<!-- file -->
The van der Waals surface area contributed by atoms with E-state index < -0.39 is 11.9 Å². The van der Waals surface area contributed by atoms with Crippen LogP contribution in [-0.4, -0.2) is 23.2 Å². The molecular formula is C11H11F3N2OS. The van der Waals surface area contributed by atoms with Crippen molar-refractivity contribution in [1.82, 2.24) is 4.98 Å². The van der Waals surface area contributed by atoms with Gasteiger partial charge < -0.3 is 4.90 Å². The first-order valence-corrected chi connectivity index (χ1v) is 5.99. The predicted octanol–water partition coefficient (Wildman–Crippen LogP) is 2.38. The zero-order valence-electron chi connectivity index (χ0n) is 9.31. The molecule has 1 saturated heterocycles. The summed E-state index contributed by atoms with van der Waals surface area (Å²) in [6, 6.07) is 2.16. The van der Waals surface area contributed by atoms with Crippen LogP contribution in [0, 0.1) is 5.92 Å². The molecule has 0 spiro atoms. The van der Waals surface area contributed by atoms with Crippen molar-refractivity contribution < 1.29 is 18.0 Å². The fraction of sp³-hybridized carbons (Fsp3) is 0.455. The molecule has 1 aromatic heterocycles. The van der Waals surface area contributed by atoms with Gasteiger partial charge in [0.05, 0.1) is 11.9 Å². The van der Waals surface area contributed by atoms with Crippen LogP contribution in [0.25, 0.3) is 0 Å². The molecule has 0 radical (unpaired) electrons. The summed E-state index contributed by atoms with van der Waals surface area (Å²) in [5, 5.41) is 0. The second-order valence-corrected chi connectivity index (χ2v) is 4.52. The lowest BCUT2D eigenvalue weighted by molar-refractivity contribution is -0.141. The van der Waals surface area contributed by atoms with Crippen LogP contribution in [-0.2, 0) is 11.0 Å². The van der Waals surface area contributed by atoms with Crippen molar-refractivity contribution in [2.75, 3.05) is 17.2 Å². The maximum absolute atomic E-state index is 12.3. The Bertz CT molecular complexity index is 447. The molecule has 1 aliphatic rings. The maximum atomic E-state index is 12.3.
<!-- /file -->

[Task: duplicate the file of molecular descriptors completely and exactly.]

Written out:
The van der Waals surface area contributed by atoms with E-state index < -0.39 is 11.9 Å². The van der Waals surface area contributed by atoms with Crippen LogP contribution in [-0.4, -0.2) is 23.2 Å². The molecular formula is C11H11F3N2OS. The van der Waals surface area contributed by atoms with Crippen molar-refractivity contribution in [1.82, 2.24) is 4.98 Å². The van der Waals surface area contributed by atoms with Gasteiger partial charge < -0.3 is 4.90 Å². The first-order valence-corrected chi connectivity index (χ1v) is 5.99. The predicted octanol–water partition coefficient (Wildman–Crippen LogP) is 2.38. The zero-order valence-electron chi connectivity index (χ0n) is 9.31. The molecule has 1 saturated heterocycles. The summed E-state index contributed by atoms with van der Waals surface area (Å²) in [6, 6.07) is 2.16. The van der Waals surface area contributed by atoms with Crippen LogP contribution in [0, 0.1) is 5.92 Å². The molecule has 0 spiro atoms. The van der Waals surface area contributed by atoms with Crippen molar-refractivity contribution < 1.29 is 18.0 Å². The fraction of sp³-hybridized carbons (Fsp3) is 0.455. The molecule has 1 aromatic heterocycles. The van der Waals surface area contributed by atoms with Gasteiger partial charge in [0.05, 0.1) is 11.9 Å². The van der Waals surface area contributed by atoms with Crippen LogP contribution in [0.25, 0.3) is 0 Å². The molecule has 0 radical (unpaired) electrons. The summed E-state index contributed by atoms with van der Waals surface area (Å²) in [5, 5.41) is 0. The second-order valence-corrected chi connectivity index (χ2v) is 4.52. The lowest BCUT2D eigenvalue weighted by molar-refractivity contribution is -0.141. The van der Waals surface area contributed by atoms with Crippen LogP contribution in [-0.2, 0) is 11.0 Å². The van der Waals surface area contributed by atoms with Crippen molar-refractivity contribution in [2.75, 3.05) is 17.2 Å². The maximum absolute atomic E-state index is 12.3. The Bertz CT molecular complexity index is 447. The molecule has 1 aliphatic rings. The maximum atomic E-state index is 12.3.